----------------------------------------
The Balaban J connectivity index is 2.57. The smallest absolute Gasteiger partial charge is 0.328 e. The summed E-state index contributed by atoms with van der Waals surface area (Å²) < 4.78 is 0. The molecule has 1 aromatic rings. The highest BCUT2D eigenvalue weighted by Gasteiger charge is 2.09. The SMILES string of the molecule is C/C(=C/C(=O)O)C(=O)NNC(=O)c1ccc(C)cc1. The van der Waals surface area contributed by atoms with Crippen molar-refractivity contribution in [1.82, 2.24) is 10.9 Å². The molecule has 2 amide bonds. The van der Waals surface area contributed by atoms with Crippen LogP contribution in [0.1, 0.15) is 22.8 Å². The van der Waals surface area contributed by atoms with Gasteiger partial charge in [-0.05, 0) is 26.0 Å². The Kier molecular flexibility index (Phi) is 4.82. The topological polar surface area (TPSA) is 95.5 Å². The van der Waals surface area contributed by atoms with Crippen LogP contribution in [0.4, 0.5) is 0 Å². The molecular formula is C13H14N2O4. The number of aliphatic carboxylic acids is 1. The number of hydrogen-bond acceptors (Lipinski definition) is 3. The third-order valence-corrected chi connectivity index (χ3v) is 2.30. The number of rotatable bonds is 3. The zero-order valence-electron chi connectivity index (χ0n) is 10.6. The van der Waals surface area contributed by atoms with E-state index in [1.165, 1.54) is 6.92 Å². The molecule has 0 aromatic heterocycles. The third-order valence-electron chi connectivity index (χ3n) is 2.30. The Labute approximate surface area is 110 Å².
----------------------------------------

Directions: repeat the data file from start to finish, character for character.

The Balaban J connectivity index is 2.57. The smallest absolute Gasteiger partial charge is 0.328 e. The summed E-state index contributed by atoms with van der Waals surface area (Å²) < 4.78 is 0. The molecule has 1 aromatic rings. The highest BCUT2D eigenvalue weighted by Gasteiger charge is 2.09. The SMILES string of the molecule is C/C(=C/C(=O)O)C(=O)NNC(=O)c1ccc(C)cc1. The van der Waals surface area contributed by atoms with Crippen molar-refractivity contribution in [1.82, 2.24) is 10.9 Å². The molecule has 2 amide bonds. The van der Waals surface area contributed by atoms with Crippen LogP contribution in [0.1, 0.15) is 22.8 Å². The van der Waals surface area contributed by atoms with Gasteiger partial charge in [-0.05, 0) is 26.0 Å². The Kier molecular flexibility index (Phi) is 4.82. The topological polar surface area (TPSA) is 95.5 Å². The van der Waals surface area contributed by atoms with Crippen LogP contribution in [0.4, 0.5) is 0 Å². The molecular formula is C13H14N2O4. The number of aliphatic carboxylic acids is 1. The number of hydrogen-bond acceptors (Lipinski definition) is 3. The third-order valence-corrected chi connectivity index (χ3v) is 2.30. The number of rotatable bonds is 3. The zero-order valence-electron chi connectivity index (χ0n) is 10.6. The van der Waals surface area contributed by atoms with E-state index in [1.165, 1.54) is 6.92 Å². The molecule has 0 aromatic heterocycles. The third-order valence-electron chi connectivity index (χ3n) is 2.30. The Labute approximate surface area is 110 Å².